This line was built in 1902 by the Denver & Rio Grande Western in hopes of connecting to the AT&SF mainline at Gallup, NM (and also to deter AT&SF from building north into D&RGW's territory). At first, the line hauled agricultural products, then in the 1950s, as oil was discovered around Farmington, the line started seeing oil drilling equipment and piping traveling along its route.
This line has the possible unique status of being converted from standard gauge to narrow gauge. (Other lines, if converted, start out as narrow gauge lines and are converted to standard gauge lines.) The D&RGW, with intent on establishing a transfer point with the AT&SF at Gallup, built the line as a standard gauge line, with a change-over to narrow gauge at Antonio, CO, the line's northern terminus. However, the line never made it to Gallup, and the connection with the AT&SF was never made; this line was now considered a standard gauge "island" in an otherwise narrow gauge empire. This, of course, does not make operational sense, so the line was converted to narrow gauge in 1923.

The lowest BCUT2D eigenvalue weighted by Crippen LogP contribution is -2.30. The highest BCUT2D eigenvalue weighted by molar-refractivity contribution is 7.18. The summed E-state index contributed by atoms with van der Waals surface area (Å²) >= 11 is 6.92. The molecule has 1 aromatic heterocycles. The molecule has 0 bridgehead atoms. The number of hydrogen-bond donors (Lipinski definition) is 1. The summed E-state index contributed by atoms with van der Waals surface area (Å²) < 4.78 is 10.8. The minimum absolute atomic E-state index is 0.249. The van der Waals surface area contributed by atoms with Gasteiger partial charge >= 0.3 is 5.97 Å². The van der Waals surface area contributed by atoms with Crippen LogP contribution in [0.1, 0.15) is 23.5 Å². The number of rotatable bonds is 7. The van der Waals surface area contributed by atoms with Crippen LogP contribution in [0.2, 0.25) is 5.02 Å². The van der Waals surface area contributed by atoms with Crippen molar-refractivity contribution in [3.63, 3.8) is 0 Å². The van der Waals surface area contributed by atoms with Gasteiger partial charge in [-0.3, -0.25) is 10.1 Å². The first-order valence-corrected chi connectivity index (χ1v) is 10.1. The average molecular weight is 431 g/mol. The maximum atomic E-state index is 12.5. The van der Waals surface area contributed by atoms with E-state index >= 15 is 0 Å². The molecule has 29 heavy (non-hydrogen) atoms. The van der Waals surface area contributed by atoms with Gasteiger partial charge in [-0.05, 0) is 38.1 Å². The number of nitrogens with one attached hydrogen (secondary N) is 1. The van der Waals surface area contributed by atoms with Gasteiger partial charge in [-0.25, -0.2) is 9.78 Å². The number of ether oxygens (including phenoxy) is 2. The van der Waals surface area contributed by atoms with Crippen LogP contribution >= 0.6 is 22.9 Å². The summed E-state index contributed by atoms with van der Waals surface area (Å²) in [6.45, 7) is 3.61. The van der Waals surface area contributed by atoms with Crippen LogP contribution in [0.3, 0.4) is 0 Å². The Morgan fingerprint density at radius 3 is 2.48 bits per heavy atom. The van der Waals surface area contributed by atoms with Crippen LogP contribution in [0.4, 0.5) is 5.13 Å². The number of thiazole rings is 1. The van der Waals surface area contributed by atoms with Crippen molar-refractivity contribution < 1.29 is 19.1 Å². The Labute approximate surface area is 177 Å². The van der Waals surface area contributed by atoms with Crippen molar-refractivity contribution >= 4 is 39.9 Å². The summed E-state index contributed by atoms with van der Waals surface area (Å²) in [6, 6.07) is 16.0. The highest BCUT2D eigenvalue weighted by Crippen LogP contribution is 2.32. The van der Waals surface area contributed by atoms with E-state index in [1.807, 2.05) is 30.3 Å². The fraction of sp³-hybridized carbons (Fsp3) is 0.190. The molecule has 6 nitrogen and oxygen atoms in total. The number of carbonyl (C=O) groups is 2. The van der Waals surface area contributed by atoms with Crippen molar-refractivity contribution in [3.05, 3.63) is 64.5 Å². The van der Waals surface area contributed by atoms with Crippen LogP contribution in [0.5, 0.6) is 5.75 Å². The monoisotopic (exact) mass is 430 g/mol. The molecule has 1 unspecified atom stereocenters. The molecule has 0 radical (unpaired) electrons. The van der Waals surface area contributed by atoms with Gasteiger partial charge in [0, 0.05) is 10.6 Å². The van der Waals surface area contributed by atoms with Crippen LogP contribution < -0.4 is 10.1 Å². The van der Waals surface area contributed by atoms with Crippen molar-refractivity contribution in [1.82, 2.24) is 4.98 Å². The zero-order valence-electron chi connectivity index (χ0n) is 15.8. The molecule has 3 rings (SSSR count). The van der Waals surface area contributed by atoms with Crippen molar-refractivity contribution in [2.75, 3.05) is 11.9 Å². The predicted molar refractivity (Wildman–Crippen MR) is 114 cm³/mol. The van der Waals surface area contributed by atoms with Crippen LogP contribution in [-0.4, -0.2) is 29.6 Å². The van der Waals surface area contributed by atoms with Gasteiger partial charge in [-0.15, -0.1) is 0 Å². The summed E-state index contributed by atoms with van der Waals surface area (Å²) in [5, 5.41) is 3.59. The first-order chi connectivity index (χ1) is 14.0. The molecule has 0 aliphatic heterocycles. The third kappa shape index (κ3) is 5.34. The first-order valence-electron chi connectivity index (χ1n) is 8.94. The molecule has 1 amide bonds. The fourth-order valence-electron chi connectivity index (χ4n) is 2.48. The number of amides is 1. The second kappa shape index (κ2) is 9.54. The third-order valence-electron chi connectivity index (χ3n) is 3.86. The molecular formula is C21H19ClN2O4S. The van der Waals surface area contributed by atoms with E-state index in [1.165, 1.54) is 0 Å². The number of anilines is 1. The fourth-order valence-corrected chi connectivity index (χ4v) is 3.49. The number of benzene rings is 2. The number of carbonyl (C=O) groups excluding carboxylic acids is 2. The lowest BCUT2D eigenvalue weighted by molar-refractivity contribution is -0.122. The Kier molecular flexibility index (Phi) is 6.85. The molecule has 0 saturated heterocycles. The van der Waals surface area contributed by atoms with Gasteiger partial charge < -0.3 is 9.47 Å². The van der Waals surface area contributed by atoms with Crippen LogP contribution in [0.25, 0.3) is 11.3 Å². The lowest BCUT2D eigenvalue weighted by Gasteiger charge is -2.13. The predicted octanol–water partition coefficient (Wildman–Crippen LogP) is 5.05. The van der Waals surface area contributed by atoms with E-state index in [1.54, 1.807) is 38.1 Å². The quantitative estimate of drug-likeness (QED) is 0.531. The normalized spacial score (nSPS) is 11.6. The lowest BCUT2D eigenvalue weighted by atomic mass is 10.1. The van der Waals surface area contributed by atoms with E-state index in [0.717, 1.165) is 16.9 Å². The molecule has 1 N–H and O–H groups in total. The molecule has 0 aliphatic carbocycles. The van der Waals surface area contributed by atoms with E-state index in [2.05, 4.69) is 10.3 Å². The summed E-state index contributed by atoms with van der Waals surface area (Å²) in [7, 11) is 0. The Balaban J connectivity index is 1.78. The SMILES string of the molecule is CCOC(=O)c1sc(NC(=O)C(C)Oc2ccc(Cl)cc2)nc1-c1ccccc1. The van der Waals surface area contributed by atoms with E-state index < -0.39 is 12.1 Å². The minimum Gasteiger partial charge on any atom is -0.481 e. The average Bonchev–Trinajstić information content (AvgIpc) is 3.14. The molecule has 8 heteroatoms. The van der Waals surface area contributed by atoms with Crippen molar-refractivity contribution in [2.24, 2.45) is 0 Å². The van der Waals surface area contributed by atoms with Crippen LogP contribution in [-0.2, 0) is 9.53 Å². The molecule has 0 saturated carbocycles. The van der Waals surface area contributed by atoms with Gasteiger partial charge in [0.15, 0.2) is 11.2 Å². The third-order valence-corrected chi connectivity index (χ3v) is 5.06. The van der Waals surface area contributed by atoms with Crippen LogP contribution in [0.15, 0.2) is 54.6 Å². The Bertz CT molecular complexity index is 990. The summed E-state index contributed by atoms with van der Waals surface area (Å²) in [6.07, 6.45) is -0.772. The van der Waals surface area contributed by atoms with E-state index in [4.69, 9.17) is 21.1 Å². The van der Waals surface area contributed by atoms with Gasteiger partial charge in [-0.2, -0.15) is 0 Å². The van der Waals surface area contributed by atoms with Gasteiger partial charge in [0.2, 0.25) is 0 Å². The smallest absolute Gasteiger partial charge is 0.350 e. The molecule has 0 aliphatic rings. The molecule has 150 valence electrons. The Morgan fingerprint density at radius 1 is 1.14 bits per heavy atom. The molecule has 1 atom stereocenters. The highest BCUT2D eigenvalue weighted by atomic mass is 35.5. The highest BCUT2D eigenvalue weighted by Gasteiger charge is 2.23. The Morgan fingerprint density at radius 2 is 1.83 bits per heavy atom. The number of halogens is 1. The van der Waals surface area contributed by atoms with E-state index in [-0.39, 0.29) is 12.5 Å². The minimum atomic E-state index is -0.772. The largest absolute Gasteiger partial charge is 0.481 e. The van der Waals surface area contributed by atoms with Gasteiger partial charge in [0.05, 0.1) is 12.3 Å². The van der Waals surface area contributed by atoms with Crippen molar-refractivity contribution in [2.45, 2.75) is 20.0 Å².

The line was abandoned in the 1960s, and the rails and ties were taken up soon after. Portions of the grade can still be seen along US550; also traces can be found through Flora Vista, Aztec, and Cedar Hill and some of the Animas River bridge crossings are still intact.
At Durango, the right-of-way continues northward to Silverton, and forms the famed Durango and Silverton Narrow Gauge Railroad, an excursion passenger train that runs daily between its namesake towns.